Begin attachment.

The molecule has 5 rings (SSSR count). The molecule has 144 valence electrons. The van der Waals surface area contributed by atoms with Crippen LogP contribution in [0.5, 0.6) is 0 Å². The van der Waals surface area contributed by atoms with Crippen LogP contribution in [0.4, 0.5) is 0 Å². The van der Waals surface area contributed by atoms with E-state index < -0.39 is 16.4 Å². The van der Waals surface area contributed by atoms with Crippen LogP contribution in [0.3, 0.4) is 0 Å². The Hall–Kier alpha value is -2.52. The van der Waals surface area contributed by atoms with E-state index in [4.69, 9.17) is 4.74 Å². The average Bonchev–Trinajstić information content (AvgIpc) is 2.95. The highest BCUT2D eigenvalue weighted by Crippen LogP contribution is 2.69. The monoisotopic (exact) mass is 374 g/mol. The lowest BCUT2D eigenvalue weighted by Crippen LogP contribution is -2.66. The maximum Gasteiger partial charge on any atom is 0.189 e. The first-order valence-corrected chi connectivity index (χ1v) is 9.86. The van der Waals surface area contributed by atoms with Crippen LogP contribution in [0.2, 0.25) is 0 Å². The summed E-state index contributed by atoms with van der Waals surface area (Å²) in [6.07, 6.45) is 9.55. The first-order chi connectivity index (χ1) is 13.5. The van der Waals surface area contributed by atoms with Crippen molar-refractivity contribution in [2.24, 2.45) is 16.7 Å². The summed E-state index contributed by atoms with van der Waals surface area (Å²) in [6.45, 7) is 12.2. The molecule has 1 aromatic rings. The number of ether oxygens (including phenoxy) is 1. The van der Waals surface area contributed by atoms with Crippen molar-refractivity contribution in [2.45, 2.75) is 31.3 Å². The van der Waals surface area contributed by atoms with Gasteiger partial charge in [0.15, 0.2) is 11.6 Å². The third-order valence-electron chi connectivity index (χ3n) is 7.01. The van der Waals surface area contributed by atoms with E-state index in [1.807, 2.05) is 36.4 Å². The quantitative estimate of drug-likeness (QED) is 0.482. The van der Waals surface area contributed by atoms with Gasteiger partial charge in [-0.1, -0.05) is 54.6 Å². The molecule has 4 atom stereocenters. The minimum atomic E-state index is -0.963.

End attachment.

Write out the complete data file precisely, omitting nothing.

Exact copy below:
The molecule has 5 rings (SSSR count). The molecule has 144 valence electrons. The van der Waals surface area contributed by atoms with Crippen LogP contribution in [0.5, 0.6) is 0 Å². The van der Waals surface area contributed by atoms with Crippen LogP contribution in [0.4, 0.5) is 0 Å². The van der Waals surface area contributed by atoms with E-state index < -0.39 is 16.4 Å². The van der Waals surface area contributed by atoms with Crippen LogP contribution in [0.3, 0.4) is 0 Å². The Hall–Kier alpha value is -2.52. The van der Waals surface area contributed by atoms with E-state index in [4.69, 9.17) is 4.74 Å². The average Bonchev–Trinajstić information content (AvgIpc) is 2.95. The highest BCUT2D eigenvalue weighted by Crippen LogP contribution is 2.69. The monoisotopic (exact) mass is 374 g/mol. The lowest BCUT2D eigenvalue weighted by Crippen LogP contribution is -2.66. The maximum Gasteiger partial charge on any atom is 0.189 e. The first-order valence-corrected chi connectivity index (χ1v) is 9.86. The van der Waals surface area contributed by atoms with Crippen LogP contribution in [0.2, 0.25) is 0 Å². The summed E-state index contributed by atoms with van der Waals surface area (Å²) in [6.07, 6.45) is 9.55. The first-order chi connectivity index (χ1) is 13.5. The van der Waals surface area contributed by atoms with Crippen molar-refractivity contribution in [2.24, 2.45) is 16.7 Å². The summed E-state index contributed by atoms with van der Waals surface area (Å²) in [6.45, 7) is 12.2. The molecule has 1 aromatic rings. The number of ether oxygens (including phenoxy) is 1. The van der Waals surface area contributed by atoms with Crippen molar-refractivity contribution in [2.45, 2.75) is 31.3 Å². The van der Waals surface area contributed by atoms with Gasteiger partial charge in [0.15, 0.2) is 11.6 Å². The third-order valence-electron chi connectivity index (χ3n) is 7.01. The van der Waals surface area contributed by atoms with E-state index in [1.807, 2.05) is 36.4 Å². The quantitative estimate of drug-likeness (QED) is 0.482. The van der Waals surface area contributed by atoms with Gasteiger partial charge in [-0.1, -0.05) is 54.6 Å². The molecule has 4 atom stereocenters. The minimum atomic E-state index is -0.963.